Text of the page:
Saturday, August 22, 2020

The 'memory film' project is evolving



memory film: a filmmaker's diary
a film poem about time passing

Digitising the Super8, Christina Peacock NFSA 2017
Digitising the Super8, Christina Sparrow,  NFSA 2017
memory film, my current film, is created from my Super8 film archive (1976-2003) currently in production. The National Film and Sound Archive (NFSA Canberra), acquired and digitized the super8 collection during 2016-2017.  This is a film poem in the essay tradition, a meditation on time. Composed entirely from my Super 8 archive, the film is both personal and political, documenting the changing eras of the 1970’s-2003. 

The production context for the film is the School of Communication, Faculty of Arts and Social Sciences (FASS) UTS, where I am an Hon Research Associate. Marcus Ekermann, FASS MediaLab, is technical consultant.  Toula Anastas is creative consultant.  I have recently edited a First Assembly (3.5hrs) and am currently seeking an editor. We will then make a trailer and crowd source to raise the post production budget and fees for the editor and sound designer-composer. The film will have a multi-platform release of film festivals, broadcast television, galleries and online.

The impulse for this film comes from the Japanese death poets. In Japan elders and (Buddhist monks) write poems to express their feelings about the transience of life and the inevitable passing of all things (jisei: “farewell poem to life”). Householders write poems as a gift to their children – a legacy of beauty and insight gathered over years. I like this idea– the contemplation of ageing and approaching death, yet brimming with the lightness and beauty of life. 

I borrow moonlight
for this journey of a
million miles
(Saikaku 1730)

Preparing the Super 8 for NFSA
A friend gave me Yoel Hoffman's book Japanese Death Poems years ago and I always carry it around - thinking, ruminating, writing - gradually realising that I could make a film in the spirit of this poetic tradition. Then, only a few weeks later I discovered that the video artist Bill Viola has done just this! So then, everything is perhaps borrowed! The other filmmaker I return to in the vein of death poetry film-making (and the use of the home movie archive) is Derek Jarman and his innovative film Blue that he made when he was in hospital dying (1994). Yet, ultimately as Thacker in his essay Black Illumination: Zen and the poetry of death writes, quoting death poet Toko:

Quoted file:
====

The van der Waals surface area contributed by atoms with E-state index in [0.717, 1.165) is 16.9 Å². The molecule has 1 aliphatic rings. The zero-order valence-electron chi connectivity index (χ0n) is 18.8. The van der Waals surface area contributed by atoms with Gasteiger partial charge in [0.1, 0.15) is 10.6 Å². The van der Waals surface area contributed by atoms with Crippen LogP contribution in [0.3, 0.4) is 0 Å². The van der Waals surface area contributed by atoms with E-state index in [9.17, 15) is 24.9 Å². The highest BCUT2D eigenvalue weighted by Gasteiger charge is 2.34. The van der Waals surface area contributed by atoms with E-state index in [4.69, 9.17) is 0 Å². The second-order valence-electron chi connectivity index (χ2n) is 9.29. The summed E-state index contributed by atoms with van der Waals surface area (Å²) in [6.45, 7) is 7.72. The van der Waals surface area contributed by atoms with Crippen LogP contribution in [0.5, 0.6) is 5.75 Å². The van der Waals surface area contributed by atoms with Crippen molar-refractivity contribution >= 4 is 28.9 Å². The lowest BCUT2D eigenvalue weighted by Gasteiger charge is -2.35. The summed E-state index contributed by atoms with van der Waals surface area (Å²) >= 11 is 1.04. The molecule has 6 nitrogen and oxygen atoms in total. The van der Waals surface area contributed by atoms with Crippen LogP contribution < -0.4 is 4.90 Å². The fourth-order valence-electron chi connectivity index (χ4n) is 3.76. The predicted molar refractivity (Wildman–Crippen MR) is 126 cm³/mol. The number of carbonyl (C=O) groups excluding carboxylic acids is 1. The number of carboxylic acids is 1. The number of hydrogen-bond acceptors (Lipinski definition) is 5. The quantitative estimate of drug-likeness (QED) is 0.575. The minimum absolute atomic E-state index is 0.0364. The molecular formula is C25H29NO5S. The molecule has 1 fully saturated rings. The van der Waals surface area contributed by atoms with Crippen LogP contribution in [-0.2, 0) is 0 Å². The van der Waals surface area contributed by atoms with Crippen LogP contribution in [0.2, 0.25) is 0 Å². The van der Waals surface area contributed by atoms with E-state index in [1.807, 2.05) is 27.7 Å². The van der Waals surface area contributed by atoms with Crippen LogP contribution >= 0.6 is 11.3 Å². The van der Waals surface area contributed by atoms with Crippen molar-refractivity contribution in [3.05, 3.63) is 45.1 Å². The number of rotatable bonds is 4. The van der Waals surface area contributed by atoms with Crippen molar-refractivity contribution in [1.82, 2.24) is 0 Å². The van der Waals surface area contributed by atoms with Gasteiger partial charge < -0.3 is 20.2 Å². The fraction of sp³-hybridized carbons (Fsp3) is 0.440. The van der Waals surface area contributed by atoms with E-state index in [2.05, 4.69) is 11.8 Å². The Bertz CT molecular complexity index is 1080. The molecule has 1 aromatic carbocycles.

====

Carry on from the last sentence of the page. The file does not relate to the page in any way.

Death poems
are mere delusion
death is death
(Toko 1795)

What I know about the content of the film – it is composed only of my Super8, filmed between 1976-2003. A layer of the film reflects films I have made and the politics of each era: Maidens (1978), For Love or Money (1983), To the Other Shore (1996) and Island Home Country (2008). Other films and TV programs that reference various films may be part of a subsequent part - Quite a Long Development (1979) on making Maidens; my interview about For Love or Money on The Mike Walsh Show (1983); The Journey, ABC (1985) a film about filmmaking and motherhood; an ABC broadcast about To The Other Shore and psychoanalysis (1996) and presentations such as Maestros of the Archive: The Art of Archival Documentary, OzDox (2014), Women's Gaze and the Feminist Film Archive, AGNSW (2015), may be included.

The super8 original is preserved and catalogued at NFSA
Why the title: “memory film”? Film, unlike creative forms like painting, sculpture or writing, is ephemeral. Like theatre and music it, too, is passing by. The movement of film through the gate of the camera, through the projector, (both film and digital), parallels the movement of life – its transience, its flow; watching film we experience time passing, and like the mercury of old we cannot really hold it still. Also some of the Super8 is degraded with time; the colour might have faded, mould has eaten away at the celluloid; the body of the film is ageing, as is mine. I will not hide it. These fragments of life on my 137 rolls and 9 composite reels of Super8 trigger my memory as it fades with age. 

Squatters, Lyndhurst Estate, Glebe, Sydney 1976
All this happened. Yes, I was in the women’s liberation movement; I had a share in women’s land; I marched against the war in Vietnam; I filmed Super8 on the set of Journey Among Women, on Anzac Day, Australia Day and the Aboriginal Awakening ceremonies; I loved women and men; I have a husband, children and grand children and I had a therapist; I bow to my meditation teachers. And yes I made these films. Here is the evidence, it was real, I filmed it. memory = film. And so, I share this “farewell film poem to life” (jisei), tenderly with you.

Clear sky
The way I came by once
I now go back by
(Gitoku 1754)

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